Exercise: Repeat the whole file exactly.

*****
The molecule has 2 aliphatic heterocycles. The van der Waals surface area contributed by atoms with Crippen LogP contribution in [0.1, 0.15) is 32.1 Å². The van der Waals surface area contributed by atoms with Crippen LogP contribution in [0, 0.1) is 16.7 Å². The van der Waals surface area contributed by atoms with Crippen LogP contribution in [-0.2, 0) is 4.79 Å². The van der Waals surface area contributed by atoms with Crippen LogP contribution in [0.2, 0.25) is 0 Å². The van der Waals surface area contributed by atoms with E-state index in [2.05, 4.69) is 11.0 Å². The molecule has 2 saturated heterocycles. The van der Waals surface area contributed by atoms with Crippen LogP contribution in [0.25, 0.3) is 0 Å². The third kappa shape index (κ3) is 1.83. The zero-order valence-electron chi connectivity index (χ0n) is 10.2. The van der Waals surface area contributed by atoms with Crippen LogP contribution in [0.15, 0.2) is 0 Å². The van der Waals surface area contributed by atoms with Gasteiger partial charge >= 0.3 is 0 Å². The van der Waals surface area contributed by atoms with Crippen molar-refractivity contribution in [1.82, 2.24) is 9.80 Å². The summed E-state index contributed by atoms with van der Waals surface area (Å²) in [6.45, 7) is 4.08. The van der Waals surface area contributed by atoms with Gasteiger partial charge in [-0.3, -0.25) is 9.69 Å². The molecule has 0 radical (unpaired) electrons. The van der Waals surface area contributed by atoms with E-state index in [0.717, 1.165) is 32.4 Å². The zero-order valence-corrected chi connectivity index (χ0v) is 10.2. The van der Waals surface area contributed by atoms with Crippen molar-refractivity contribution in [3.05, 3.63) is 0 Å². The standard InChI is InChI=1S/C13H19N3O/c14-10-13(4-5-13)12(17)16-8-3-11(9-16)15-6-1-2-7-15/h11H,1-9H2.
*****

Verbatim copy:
The molecule has 2 aliphatic heterocycles. The van der Waals surface area contributed by atoms with Crippen LogP contribution in [0.1, 0.15) is 32.1 Å². The van der Waals surface area contributed by atoms with Crippen LogP contribution in [0, 0.1) is 16.7 Å². The van der Waals surface area contributed by atoms with Crippen LogP contribution in [-0.2, 0) is 4.79 Å². The van der Waals surface area contributed by atoms with Crippen LogP contribution in [0.2, 0.25) is 0 Å². The van der Waals surface area contributed by atoms with E-state index in [2.05, 4.69) is 11.0 Å². The molecule has 2 saturated heterocycles. The van der Waals surface area contributed by atoms with Crippen LogP contribution in [0.25, 0.3) is 0 Å². The third kappa shape index (κ3) is 1.83. The zero-order valence-electron chi connectivity index (χ0n) is 10.2. The van der Waals surface area contributed by atoms with Crippen LogP contribution in [0.15, 0.2) is 0 Å². The van der Waals surface area contributed by atoms with Gasteiger partial charge >= 0.3 is 0 Å². The van der Waals surface area contributed by atoms with Crippen molar-refractivity contribution in [1.82, 2.24) is 9.80 Å². The summed E-state index contributed by atoms with van der Waals surface area (Å²) in [6.45, 7) is 4.08. The van der Waals surface area contributed by atoms with Gasteiger partial charge in [-0.3, -0.25) is 9.69 Å². The molecule has 0 radical (unpaired) electrons. The van der Waals surface area contributed by atoms with E-state index in [0.717, 1.165) is 32.4 Å². The zero-order valence-corrected chi connectivity index (χ0v) is 10.2. The van der Waals surface area contributed by atoms with Crippen molar-refractivity contribution in [3.05, 3.63) is 0 Å². The standard InChI is InChI=1S/C13H19N3O/c14-10-13(4-5-13)12(17)16-8-3-11(9-16)15-6-1-2-7-15/h11H,1-9H2.